Belt and Road: The Asian perspective

The Belt and Road Initiative has had a broad impact across Asia and beyond. Up to $1 trillion has been committed to projects, with the goals of bridging economies and opening Chinese companies to new markets. Although outside criticism will likely change the nature of new projects, the core features of the BRI will remain the same.

Chinese President Xi Jinping walks with foreign leaders at the Second Belt and Road Forum for International Cooperation in Beijing on April 26, 2019.
At the Second Belt and Road Forum for International Cooperation in April, Chinese President Xi Jinping welcomed 36 heads of state and government to address concerns over the initiative and chart a path forward. © dpa

In a nutshell

  • The BRI has created new infrastructure and trade flows
  • It has taken heat from Washington and some recipients
  • Future projects may be leaner, but core features will persist

Since it was launched in 2013, China’s Belt and Road Initiative (BRI) has become the most extensive bilateral development financing mechanism in the world. 

From the start, it had several internal and external drivers. When Chinese President Xi Jinping first assumed his post, the BRI was the kind of policy that could ensure his legacy in Chinese and world economic history. The project’s mission is “building a community with a shared future for mankind.” According to official documents, it seeks to bring economies, peoples and cultures closer through investment and cooperation in policy coordination, infrastructure connectivity, trade, and people-to-people. 

All this is not simply for the global good; historically, with the Silk Road, China was one of the significant centers of trade, knowledge and power. Undoubtedly, one of the aims of the BRI is to make China a new economic superpower in the 21st century. 

Open for business

The second factor in establishing the BRI was the fact that the rapid growth of Chinese companies, mainly state-owned enterprises (SOEs), required foreign markets. The “state capitalism” peculiar to China, its explosive growth and economic influence, is making many uncomfortable — at least in terms of perceptions and potential impact, if not imminent reality. On the other side, billions of much-needed funding in infrastructure was offered in soft loans or development assistance, and later as equity investment, together with a broader cooperation agenda. 

The BRI offered exclusive deals for Chinese companies, especially SOEs, just as Japanese companies used to use the government’s official development assistance (ODA) to bid under soft loans to developing countries and as South Korean companies still do today.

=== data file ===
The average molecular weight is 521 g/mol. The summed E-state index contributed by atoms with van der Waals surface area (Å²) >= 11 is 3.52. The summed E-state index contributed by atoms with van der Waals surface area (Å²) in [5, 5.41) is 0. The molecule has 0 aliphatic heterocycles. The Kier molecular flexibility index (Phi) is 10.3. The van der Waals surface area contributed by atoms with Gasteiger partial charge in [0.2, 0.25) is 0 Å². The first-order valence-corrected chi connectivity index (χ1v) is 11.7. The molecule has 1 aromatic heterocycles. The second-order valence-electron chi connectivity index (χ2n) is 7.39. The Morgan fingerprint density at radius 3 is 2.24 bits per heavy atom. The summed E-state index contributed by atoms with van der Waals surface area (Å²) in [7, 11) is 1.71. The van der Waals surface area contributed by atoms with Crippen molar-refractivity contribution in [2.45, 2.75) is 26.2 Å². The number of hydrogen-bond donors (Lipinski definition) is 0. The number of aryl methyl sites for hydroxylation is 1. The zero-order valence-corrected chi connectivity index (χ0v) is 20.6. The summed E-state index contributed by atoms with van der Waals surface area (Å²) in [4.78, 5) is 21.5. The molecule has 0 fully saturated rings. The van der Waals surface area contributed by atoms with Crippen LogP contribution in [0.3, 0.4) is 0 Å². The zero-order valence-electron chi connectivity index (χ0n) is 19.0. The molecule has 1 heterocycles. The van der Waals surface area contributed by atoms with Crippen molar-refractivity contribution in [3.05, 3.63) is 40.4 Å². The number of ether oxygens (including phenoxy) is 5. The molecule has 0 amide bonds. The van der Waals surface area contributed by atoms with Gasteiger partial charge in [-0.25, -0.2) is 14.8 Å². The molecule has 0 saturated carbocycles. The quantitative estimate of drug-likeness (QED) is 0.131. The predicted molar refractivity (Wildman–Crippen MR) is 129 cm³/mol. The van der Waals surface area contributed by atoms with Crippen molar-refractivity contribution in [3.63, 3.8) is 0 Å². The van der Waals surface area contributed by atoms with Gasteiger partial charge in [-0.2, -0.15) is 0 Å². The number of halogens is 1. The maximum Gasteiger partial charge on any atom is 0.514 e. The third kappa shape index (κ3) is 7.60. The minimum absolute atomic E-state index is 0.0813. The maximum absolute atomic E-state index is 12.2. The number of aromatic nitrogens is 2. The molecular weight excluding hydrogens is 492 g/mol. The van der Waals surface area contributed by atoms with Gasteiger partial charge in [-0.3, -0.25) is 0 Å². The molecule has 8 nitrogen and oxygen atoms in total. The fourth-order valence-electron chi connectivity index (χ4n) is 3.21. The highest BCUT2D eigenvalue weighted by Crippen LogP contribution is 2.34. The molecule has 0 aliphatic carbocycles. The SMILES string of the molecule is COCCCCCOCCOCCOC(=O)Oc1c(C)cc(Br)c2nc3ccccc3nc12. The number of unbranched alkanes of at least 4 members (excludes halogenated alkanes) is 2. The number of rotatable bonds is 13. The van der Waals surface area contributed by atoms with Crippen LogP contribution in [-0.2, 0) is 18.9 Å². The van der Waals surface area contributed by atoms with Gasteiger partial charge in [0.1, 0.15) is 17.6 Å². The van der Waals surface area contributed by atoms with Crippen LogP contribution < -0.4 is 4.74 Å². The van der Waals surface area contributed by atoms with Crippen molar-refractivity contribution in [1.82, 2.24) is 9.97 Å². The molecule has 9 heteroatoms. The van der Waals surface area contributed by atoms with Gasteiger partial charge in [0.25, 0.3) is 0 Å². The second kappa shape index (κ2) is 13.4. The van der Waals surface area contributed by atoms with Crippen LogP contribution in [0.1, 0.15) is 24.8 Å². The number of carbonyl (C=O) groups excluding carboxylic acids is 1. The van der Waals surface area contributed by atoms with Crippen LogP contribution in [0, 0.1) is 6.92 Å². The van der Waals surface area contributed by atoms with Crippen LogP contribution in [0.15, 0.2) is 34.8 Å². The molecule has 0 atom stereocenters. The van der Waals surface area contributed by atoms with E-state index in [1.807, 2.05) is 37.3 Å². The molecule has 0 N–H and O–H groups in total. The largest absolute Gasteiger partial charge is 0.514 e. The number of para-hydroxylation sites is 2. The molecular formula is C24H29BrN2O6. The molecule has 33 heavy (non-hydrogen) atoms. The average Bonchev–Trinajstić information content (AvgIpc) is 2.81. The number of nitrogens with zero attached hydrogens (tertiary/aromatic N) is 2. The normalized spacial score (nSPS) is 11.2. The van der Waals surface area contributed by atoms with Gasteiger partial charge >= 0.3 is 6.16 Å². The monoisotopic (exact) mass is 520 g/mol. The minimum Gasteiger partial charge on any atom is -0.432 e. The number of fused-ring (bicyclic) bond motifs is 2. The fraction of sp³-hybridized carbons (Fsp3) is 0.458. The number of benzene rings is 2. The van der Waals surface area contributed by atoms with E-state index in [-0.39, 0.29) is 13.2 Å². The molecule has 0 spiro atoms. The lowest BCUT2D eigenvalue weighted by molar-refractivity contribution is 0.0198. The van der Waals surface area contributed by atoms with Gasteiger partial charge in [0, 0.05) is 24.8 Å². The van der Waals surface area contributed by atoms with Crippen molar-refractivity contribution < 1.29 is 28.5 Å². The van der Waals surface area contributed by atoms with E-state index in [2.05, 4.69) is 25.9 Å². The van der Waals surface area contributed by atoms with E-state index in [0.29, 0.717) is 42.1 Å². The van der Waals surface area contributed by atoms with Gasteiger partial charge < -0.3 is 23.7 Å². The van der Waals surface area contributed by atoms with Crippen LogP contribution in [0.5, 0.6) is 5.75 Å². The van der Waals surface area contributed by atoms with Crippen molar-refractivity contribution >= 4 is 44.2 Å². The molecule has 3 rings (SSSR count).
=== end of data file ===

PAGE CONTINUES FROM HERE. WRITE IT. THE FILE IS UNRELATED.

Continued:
The rapid growth of Chinese companies needed new foreign markets.

From one perspective, the BRI is a business proposition that helps Chinese companies grow their businesses while also addressing the actual needs of recipient countries. This type of Chinese funding existed before, but after the announcement of the initiative, it has become much bigger and more systemic.

The third driver is related to financing. The existing regional and global development finance institutions, such as the Asian Development Bank (ADB) or World Bank, are part of the Bretton Wood institutions and their decision-making is dominated by the United States and its European and Asian allies. While China is becoming a significant contributor to these institutions, its influence inside their structures will not be commensurate with those of the traditional powers. 

The BRI, together with new multilateral institutions such as the Asian Infrastructure Investment Bank (AIIB), are proposed by China and headquartered there, and can create parallel mechanisms for international cooperation. Substantive coordination and collaboration have been pledged from both sides, but on the ground, it is only beginning, mostly as People’s Bank of China’s contributions to IMF programs. In the meantime, these institutions are growing in global reach. By 2019, AIIB membership has expanded from 57 countries to 93. China has already signed 173 cooperation agreements with 125 countries and 29 international organizations under the BRI framework.

Broad reach

The scope of BRI implementation in just six years is breathtaking. According to the official BRI information portal, Western China is now connected to Western Europe by an expressway through Kazakhstan and Russia. The southern Chinese city of Kunming is connected to Bangkok. Railway connections include China-Laos, China-Thailand, Hungary-Serbia, Djibouti-Addis Ababa, Mombasa-Nairobi and Jakarta-Bandung, all either completed or in the process and funded under the BRI.